Who decides? Who cares! Do what works for you. And yet ... it does matter. Just not for the typical reasons that usually get argued about.

Every table is different- a different mix of personalities, a different mix of people. When we discuss D&D, one of the topics that often comes up is that of a DM shortage, or of DM burnout. And this points us to both the great advantage and the great disadvantage of those games that vest more authority in the DM. On the plus side, you only need one player to be the DM. You only need one person that really knows the rules. You only need one person to have a higher level of investment and to "bring it" every gaming night. But that strength is also a weakness- that is a lot to have riding on one person. If that person is ... the BAD DM, then that will be a catastrophic failure. And putting that burden on the same person on a regular basis can lead to burnout.

The flip side of that is a model with distributed authority. The best thing about distributed authority (especially when you're playing a Story Now / Fiction First game) is that you don't have all of this prep time foisted on one person. Everyone is invested in the game. Everyone is creating fiction. But this isn't all pop rocks & soda- the downside is that you really do need everyone to be invested in the game. You need them to "bring it" on a regular basis, and be ready to create their fiction. And not everyone is prepared to do that. So while providing the GM more authority provides one point of failure (albeit a catastrophic one), providing more narrative authority to everyone can end up allowing for multiple points of failure.

Which brings us back to why D&D continues to use a DM-centric model....

3. Why D&D Will Continue to be DM-Centric
I don’t care what is written about me so long as it isn’t true.
"I don't get why more people don't listen to opera; it's so much better than that hippity-hop music that they're listening to!" D&D is always designing for the mass market. For the maximum number of gamers. For as many people to play as possible. Because they want to continue to be the 800lb gorilla in the room. And, in my opinion, this desire naturally leads to game that will be designed with a DM as the final arbiter of fiction. And I say this not because it's necessarily the best way to do things, and not to excuse the lack of DM support in 5e, but simply because it makes the most sense in terms of designing for the market.

We've all had groups like this-
Amy loves to optimize and get into combat.
Brad loves to roleplay, and is playing a bard again.
Chad is mainly there because he's married to Amy and likes to hit stuff and not read things, so, um, Champion?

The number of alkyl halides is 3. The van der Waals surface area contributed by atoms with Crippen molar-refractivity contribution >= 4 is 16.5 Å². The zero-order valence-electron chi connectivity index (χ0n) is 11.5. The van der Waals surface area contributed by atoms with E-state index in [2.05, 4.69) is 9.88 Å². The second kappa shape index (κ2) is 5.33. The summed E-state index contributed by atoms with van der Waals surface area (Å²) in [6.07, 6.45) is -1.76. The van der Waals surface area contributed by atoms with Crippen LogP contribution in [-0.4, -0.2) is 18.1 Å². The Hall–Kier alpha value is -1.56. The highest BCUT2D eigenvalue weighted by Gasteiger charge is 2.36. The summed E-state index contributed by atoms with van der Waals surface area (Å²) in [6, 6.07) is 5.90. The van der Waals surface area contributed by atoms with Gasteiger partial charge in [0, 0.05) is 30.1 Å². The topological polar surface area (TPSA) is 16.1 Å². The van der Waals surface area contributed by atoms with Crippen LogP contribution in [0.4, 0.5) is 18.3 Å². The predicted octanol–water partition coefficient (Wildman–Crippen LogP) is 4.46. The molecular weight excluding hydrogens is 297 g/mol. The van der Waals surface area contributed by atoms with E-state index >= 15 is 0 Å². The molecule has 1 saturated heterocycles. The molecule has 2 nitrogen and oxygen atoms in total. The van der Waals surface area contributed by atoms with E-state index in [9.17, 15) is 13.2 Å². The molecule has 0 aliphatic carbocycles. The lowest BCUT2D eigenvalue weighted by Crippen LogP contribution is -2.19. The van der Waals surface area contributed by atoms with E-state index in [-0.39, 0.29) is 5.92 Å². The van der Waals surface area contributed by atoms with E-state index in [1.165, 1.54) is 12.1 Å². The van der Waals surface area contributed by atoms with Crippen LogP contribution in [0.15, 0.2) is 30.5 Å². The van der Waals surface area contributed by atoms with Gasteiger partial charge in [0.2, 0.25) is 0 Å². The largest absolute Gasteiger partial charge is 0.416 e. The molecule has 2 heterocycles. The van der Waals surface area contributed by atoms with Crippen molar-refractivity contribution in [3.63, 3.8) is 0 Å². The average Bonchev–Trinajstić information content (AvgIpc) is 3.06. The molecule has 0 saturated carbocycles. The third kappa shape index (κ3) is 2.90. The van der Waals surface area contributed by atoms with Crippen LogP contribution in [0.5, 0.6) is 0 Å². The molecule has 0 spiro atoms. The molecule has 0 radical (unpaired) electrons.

Derek likes to drink. MAXIMUM DEREK!
Emma knows all the rules, and believes gaming night is a good excuse to argue those rules.
Fiona likes game night, but she's more into drawing the maps and writing down the treasure. It's your turn Fiona. Fiona? Fiona? Fiona?

We all have friends like this. We all have mixed gaming tables at some time or another. People who are playing for different reasons, and with different expectations- but they want to have fun. Sure, maybe you could get them to play a one shot of Monster of the Week, maybe. But for the most part, they aren't looking to author fiction and "bring it" every night (except DEREK, who thinks "bringing it" means going through your liquor cabinet). And D&D, by placing the final narrative authority in a single person, allows these tables to function. Allows them to have a good time.

It's not a perfect solution for everyone, but it's a good solution for a lot of people. When you move away from the theoretical to the practical, it becomes obvious why D&D continues to use the DM-centric method when it comes to the division of authority. Because there's a lot of very casual players out there, and that's a much bigger market than TTRPG afficonados.

Anyway, it's been a month. Thought I'd post something. Enjoy, and tell me why I'm completely wrong in the comments. :)

log in or register to remove this ad

Micah Sweet

Level Up & OSR Enthusiast
I have to say the same. DM authority has a long precedent of being the best method for the most people. Not for all people, of course, but more often than not.


I haven't played D&D in a looong time, but by the definition given above, I prefer "low-trust" game design, but perhaps for different reasons than most.

I am a software engineer, and for the majority of my career, have worked with and contributed to Open Source software. Open source seems like the epitome of meritocracy or democracy, but it isn't. That is why you see a lot of forks of software, because someone disagrees with the direction that the project is going and forks a new project based on the old. Some will tell you that is horrible for an open source project, because it divides the community and splits the amount of engineering resources that can contribute. And yet, forking is the ultimate in freedom and "agency". It basically says, "I think I can do this better, so let the best code and maintainer style win".

What I learned, IMHO, is that the best run open source communities have what we call BDFL's or "Benevolent Dictators for Life". For example, Guido van Rossum (who relinquished his BDFL title not that long ago) of the python programming language, or Linus Torvalds for the linux kernel. Other projects which had no central authority, such as a council, steering committee, corporate sponsors or some other diffusion of power ultimately devolved into political infighting. Meritocracy, or what should have been the best code, no longer always won and got committed. It was "which group has the most influence" to get their code committed into the project. I feel that games which allow players to "direct" the narrative, rules, or other game decisions ultimately becomes like these "design by committees". They look and feel fair on the outside, but I think it can devolve into politics. Also, design by committee lacks a centralized "vision". While some artists and engineers do create great works while working collaboratively, often, there needs to be a single "source of truth" or vision as to where things are going.